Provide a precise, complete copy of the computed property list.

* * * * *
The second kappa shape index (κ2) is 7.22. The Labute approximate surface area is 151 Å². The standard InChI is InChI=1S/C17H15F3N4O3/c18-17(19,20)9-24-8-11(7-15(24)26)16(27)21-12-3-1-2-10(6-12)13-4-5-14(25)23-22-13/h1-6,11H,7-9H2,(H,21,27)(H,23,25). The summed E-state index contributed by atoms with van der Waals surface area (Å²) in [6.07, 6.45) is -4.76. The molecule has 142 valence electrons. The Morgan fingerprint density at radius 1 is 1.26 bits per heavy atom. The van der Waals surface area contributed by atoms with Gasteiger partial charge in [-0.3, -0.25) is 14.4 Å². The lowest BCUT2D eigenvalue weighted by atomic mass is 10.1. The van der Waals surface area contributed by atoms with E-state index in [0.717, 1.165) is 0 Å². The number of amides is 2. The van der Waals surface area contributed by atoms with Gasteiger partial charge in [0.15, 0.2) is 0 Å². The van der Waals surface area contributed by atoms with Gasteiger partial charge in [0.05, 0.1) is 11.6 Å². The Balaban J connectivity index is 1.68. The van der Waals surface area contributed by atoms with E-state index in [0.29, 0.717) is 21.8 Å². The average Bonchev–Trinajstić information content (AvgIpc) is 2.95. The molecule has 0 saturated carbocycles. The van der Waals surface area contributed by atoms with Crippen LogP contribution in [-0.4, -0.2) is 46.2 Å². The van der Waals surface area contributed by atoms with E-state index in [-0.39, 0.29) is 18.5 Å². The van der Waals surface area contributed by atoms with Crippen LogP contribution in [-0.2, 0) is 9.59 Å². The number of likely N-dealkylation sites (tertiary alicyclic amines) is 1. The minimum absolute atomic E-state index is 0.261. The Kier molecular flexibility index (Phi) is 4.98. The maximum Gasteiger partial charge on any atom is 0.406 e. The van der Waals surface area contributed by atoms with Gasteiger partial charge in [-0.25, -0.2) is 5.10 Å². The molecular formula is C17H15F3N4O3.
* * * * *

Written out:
The second kappa shape index (κ2) is 7.22. The Labute approximate surface area is 151 Å². The standard InChI is InChI=1S/C17H15F3N4O3/c18-17(19,20)9-24-8-11(7-15(24)26)16(27)21-12-3-1-2-10(6-12)13-4-5-14(25)23-22-13/h1-6,11H,7-9H2,(H,21,27)(H,23,25). The summed E-state index contributed by atoms with van der Waals surface area (Å²) in [6.07, 6.45) is -4.76. The molecule has 142 valence electrons. The Morgan fingerprint density at radius 1 is 1.26 bits per heavy atom. The van der Waals surface area contributed by atoms with Gasteiger partial charge in [-0.3, -0.25) is 14.4 Å². The lowest BCUT2D eigenvalue weighted by atomic mass is 10.1. The van der Waals surface area contributed by atoms with E-state index in [0.717, 1.165) is 0 Å². The number of amides is 2. The van der Waals surface area contributed by atoms with Gasteiger partial charge in [0.15, 0.2) is 0 Å². The van der Waals surface area contributed by atoms with Gasteiger partial charge in [0.05, 0.1) is 11.6 Å². The Balaban J connectivity index is 1.68. The van der Waals surface area contributed by atoms with E-state index in [0.29, 0.717) is 21.8 Å². The average Bonchev–Trinajstić information content (AvgIpc) is 2.95. The molecule has 0 saturated carbocycles. The van der Waals surface area contributed by atoms with Crippen LogP contribution in [-0.4, -0.2) is 46.2 Å². The van der Waals surface area contributed by atoms with E-state index in [-0.39, 0.29) is 18.5 Å². The van der Waals surface area contributed by atoms with Crippen LogP contribution in [-0.2, 0) is 9.59 Å². The number of likely N-dealkylation sites (tertiary alicyclic amines) is 1. The minimum absolute atomic E-state index is 0.261. The Kier molecular flexibility index (Phi) is 4.98. The maximum Gasteiger partial charge on any atom is 0.406 e. The van der Waals surface area contributed by atoms with Gasteiger partial charge in [-0.25, -0.2) is 5.10 Å². The molecular formula is C17H15F3N4O3.